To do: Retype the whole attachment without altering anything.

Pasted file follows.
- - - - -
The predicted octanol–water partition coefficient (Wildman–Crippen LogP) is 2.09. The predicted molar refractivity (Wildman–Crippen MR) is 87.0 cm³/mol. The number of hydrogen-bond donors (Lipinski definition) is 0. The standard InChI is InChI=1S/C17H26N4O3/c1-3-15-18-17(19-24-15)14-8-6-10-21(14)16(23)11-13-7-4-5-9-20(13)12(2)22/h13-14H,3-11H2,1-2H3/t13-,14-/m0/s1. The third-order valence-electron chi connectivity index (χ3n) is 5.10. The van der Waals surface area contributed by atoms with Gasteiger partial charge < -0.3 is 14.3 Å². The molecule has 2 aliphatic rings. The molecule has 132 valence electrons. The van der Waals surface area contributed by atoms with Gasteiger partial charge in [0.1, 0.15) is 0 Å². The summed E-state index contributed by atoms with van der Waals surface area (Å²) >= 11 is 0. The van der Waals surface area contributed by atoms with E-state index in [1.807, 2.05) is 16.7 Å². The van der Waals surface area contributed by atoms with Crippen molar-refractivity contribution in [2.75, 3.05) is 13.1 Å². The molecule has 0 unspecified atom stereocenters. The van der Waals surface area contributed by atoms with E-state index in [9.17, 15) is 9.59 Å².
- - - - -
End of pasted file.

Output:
The predicted octanol–water partition coefficient (Wildman–Crippen LogP) is 2.09. The predicted molar refractivity (Wildman–Crippen MR) is 87.0 cm³/mol. The number of hydrogen-bond donors (Lipinski definition) is 0. The standard InChI is InChI=1S/C17H26N4O3/c1-3-15-18-17(19-24-15)14-8-6-10-21(14)16(23)11-13-7-4-5-9-20(13)12(2)22/h13-14H,3-11H2,1-2H3/t13-,14-/m0/s1. The third-order valence-electron chi connectivity index (χ3n) is 5.10. The van der Waals surface area contributed by atoms with Gasteiger partial charge < -0.3 is 14.3 Å². The molecule has 2 aliphatic rings. The molecule has 132 valence electrons. The van der Waals surface area contributed by atoms with Gasteiger partial charge in [0.1, 0.15) is 0 Å². The summed E-state index contributed by atoms with van der Waals surface area (Å²) >= 11 is 0. The van der Waals surface area contributed by atoms with E-state index in [1.807, 2.05) is 16.7 Å². The van der Waals surface area contributed by atoms with Crippen molar-refractivity contribution in [2.75, 3.05) is 13.1 Å². The molecule has 0 unspecified atom stereocenters. The van der Waals surface area contributed by atoms with E-state index in [9.17, 15) is 9.59 Å².